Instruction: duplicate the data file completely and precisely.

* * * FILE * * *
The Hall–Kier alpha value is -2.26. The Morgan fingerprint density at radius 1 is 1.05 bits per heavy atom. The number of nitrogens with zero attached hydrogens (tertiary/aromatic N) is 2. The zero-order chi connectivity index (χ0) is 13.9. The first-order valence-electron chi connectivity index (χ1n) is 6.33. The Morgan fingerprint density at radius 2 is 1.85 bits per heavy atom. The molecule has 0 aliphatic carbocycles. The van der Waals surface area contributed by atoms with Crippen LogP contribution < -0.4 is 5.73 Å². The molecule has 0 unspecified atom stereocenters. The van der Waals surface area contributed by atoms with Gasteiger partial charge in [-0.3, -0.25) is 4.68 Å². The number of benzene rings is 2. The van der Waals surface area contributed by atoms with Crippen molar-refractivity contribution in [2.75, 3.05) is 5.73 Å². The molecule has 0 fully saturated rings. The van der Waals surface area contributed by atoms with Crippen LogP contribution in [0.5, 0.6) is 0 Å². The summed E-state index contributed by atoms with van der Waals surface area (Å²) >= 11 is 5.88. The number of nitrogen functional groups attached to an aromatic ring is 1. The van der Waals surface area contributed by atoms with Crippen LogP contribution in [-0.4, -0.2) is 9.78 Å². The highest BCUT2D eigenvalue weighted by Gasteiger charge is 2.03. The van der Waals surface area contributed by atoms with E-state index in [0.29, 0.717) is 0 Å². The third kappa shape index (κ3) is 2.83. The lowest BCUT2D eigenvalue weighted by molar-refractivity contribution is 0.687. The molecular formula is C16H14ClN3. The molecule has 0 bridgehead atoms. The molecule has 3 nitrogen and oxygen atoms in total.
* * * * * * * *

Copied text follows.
The Hall–Kier alpha value is -2.26. The Morgan fingerprint density at radius 1 is 1.05 bits per heavy atom. The number of nitrogens with zero attached hydrogens (tertiary/aromatic N) is 2. The zero-order chi connectivity index (χ0) is 13.9. The first-order valence-electron chi connectivity index (χ1n) is 6.33. The Morgan fingerprint density at radius 2 is 1.85 bits per heavy atom. The molecule has 0 aliphatic carbocycles. The van der Waals surface area contributed by atoms with Crippen LogP contribution < -0.4 is 5.73 Å². The molecule has 0 unspecified atom stereocenters. The van der Waals surface area contributed by atoms with Gasteiger partial charge in [-0.3, -0.25) is 4.68 Å². The number of benzene rings is 2. The van der Waals surface area contributed by atoms with Crippen molar-refractivity contribution in [2.75, 3.05) is 5.73 Å². The molecule has 0 fully saturated rings. The van der Waals surface area contributed by atoms with Crippen LogP contribution in [0.5, 0.6) is 0 Å². The summed E-state index contributed by atoms with van der Waals surface area (Å²) >= 11 is 5.88. The number of nitrogen functional groups attached to an aromatic ring is 1. The van der Waals surface area contributed by atoms with Crippen LogP contribution in [-0.4, -0.2) is 9.78 Å². The highest BCUT2D eigenvalue weighted by Gasteiger charge is 2.03. The van der Waals surface area contributed by atoms with E-state index in [0.29, 0.717) is 0 Å². The third kappa shape index (κ3) is 2.83. The lowest BCUT2D eigenvalue weighted by molar-refractivity contribution is 0.687. The molecular formula is C16H14ClN3. The molecule has 0 bridgehead atoms. The molecule has 3 nitrogen and oxygen atoms in total.